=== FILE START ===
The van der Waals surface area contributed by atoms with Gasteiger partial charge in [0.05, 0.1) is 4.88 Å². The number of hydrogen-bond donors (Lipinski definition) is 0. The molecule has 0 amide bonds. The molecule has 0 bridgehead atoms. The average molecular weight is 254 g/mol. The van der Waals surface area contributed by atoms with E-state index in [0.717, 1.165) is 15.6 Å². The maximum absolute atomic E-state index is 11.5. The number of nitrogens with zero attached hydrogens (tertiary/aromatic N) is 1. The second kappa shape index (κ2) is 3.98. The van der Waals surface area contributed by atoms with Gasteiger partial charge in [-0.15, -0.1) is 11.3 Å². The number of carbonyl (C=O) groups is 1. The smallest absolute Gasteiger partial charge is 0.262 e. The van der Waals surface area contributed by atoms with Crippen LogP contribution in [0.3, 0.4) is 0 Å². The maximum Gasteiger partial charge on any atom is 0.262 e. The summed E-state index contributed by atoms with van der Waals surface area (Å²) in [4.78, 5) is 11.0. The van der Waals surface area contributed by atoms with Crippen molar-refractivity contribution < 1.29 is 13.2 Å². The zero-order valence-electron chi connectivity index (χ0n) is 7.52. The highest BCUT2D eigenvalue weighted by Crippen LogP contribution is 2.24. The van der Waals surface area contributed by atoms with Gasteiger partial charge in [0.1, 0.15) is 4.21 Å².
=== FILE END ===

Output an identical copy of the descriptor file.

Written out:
The van der Waals surface area contributed by atoms with Gasteiger partial charge in [0.05, 0.1) is 4.88 Å². The number of hydrogen-bond donors (Lipinski definition) is 0. The molecule has 0 amide bonds. The molecule has 0 bridgehead atoms. The average molecular weight is 254 g/mol. The van der Waals surface area contributed by atoms with E-state index in [0.717, 1.165) is 15.6 Å². The maximum absolute atomic E-state index is 11.5. The number of nitrogens with zero attached hydrogens (tertiary/aromatic N) is 1. The second kappa shape index (κ2) is 3.98. The van der Waals surface area contributed by atoms with Gasteiger partial charge in [-0.15, -0.1) is 11.3 Å². The number of carbonyl (C=O) groups is 1. The smallest absolute Gasteiger partial charge is 0.262 e. The van der Waals surface area contributed by atoms with Crippen LogP contribution in [0.3, 0.4) is 0 Å². The maximum Gasteiger partial charge on any atom is 0.262 e. The summed E-state index contributed by atoms with van der Waals surface area (Å²) in [4.78, 5) is 11.0. The van der Waals surface area contributed by atoms with Crippen molar-refractivity contribution < 1.29 is 13.2 Å². The zero-order valence-electron chi connectivity index (χ0n) is 7.52. The highest BCUT2D eigenvalue weighted by Crippen LogP contribution is 2.24. The van der Waals surface area contributed by atoms with Gasteiger partial charge in [0.1, 0.15) is 4.21 Å².